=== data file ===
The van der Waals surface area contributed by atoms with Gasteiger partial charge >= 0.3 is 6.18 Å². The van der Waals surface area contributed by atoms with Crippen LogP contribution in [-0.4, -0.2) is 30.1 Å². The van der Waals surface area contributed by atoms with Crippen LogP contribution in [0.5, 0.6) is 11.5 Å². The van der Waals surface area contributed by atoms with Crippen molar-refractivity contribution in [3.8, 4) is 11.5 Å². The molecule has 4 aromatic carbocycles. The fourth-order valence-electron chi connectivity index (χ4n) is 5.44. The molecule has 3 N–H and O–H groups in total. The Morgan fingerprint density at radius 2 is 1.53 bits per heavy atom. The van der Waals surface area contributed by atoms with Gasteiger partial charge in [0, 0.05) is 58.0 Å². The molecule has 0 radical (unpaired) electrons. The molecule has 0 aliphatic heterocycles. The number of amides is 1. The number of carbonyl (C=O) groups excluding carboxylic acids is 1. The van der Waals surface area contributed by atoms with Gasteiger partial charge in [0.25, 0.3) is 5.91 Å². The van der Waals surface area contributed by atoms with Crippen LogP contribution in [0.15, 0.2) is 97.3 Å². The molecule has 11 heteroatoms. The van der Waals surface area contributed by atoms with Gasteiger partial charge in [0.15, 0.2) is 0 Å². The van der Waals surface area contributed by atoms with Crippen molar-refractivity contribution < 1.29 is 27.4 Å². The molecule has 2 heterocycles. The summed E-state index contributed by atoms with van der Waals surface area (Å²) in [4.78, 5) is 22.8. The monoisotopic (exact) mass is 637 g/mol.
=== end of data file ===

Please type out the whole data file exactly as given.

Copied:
The van der Waals surface area contributed by atoms with Gasteiger partial charge >= 0.3 is 6.18 Å². The van der Waals surface area contributed by atoms with Crippen LogP contribution in [-0.4, -0.2) is 30.1 Å². The van der Waals surface area contributed by atoms with Crippen LogP contribution in [0.5, 0.6) is 11.5 Å². The van der Waals surface area contributed by atoms with Crippen molar-refractivity contribution in [3.8, 4) is 11.5 Å². The molecule has 4 aromatic carbocycles. The fourth-order valence-electron chi connectivity index (χ4n) is 5.44. The molecule has 3 N–H and O–H groups in total. The Morgan fingerprint density at radius 2 is 1.53 bits per heavy atom. The van der Waals surface area contributed by atoms with Gasteiger partial charge in [0, 0.05) is 58.0 Å². The molecule has 0 radical (unpaired) electrons. The molecule has 0 aliphatic heterocycles. The number of amides is 1. The number of carbonyl (C=O) groups excluding carboxylic acids is 1. The van der Waals surface area contributed by atoms with Gasteiger partial charge in [0.25, 0.3) is 5.91 Å². The van der Waals surface area contributed by atoms with Crippen LogP contribution in [0.15, 0.2) is 97.3 Å². The molecule has 11 heteroatoms. The van der Waals surface area contributed by atoms with Gasteiger partial charge in [0.15, 0.2) is 0 Å². The van der Waals surface area contributed by atoms with Crippen molar-refractivity contribution < 1.29 is 27.4 Å². The molecule has 2 heterocycles. The summed E-state index contributed by atoms with van der Waals surface area (Å²) in [4.78, 5) is 22.8. The monoisotopic (exact) mass is 637 g/mol.